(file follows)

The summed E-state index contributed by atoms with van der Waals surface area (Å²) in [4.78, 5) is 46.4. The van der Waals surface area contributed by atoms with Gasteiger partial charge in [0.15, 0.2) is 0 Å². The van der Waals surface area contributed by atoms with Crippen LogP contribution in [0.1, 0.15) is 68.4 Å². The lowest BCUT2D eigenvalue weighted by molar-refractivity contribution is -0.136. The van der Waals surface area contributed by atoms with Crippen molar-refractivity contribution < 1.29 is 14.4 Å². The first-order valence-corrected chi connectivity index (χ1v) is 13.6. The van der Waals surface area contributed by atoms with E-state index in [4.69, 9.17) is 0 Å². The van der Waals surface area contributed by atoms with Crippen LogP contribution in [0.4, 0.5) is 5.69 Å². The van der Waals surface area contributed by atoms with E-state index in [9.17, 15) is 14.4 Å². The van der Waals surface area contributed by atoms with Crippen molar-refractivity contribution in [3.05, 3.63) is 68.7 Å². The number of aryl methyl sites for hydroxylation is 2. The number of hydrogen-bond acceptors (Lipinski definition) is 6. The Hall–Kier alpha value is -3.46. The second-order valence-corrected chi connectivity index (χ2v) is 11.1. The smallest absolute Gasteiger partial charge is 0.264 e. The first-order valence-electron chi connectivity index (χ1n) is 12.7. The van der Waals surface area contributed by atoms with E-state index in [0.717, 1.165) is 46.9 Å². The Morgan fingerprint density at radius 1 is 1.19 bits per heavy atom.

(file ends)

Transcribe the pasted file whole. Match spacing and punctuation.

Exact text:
The summed E-state index contributed by atoms with van der Waals surface area (Å²) in [4.78, 5) is 46.4. The van der Waals surface area contributed by atoms with Gasteiger partial charge in [0.15, 0.2) is 0 Å². The van der Waals surface area contributed by atoms with Crippen LogP contribution in [0.1, 0.15) is 68.4 Å². The lowest BCUT2D eigenvalue weighted by molar-refractivity contribution is -0.136. The van der Waals surface area contributed by atoms with Crippen molar-refractivity contribution < 1.29 is 14.4 Å². The first-order valence-corrected chi connectivity index (χ1v) is 13.6. The van der Waals surface area contributed by atoms with E-state index in [4.69, 9.17) is 0 Å². The van der Waals surface area contributed by atoms with Crippen LogP contribution in [0.4, 0.5) is 5.69 Å². The van der Waals surface area contributed by atoms with E-state index in [9.17, 15) is 14.4 Å². The van der Waals surface area contributed by atoms with Crippen molar-refractivity contribution in [3.05, 3.63) is 68.7 Å². The number of aryl methyl sites for hydroxylation is 2. The number of hydrogen-bond acceptors (Lipinski definition) is 6. The Hall–Kier alpha value is -3.46. The second-order valence-corrected chi connectivity index (χ2v) is 11.1. The smallest absolute Gasteiger partial charge is 0.264 e. The first-order valence-electron chi connectivity index (χ1n) is 12.7. The van der Waals surface area contributed by atoms with E-state index in [0.717, 1.165) is 46.9 Å². The Morgan fingerprint density at radius 1 is 1.19 bits per heavy atom.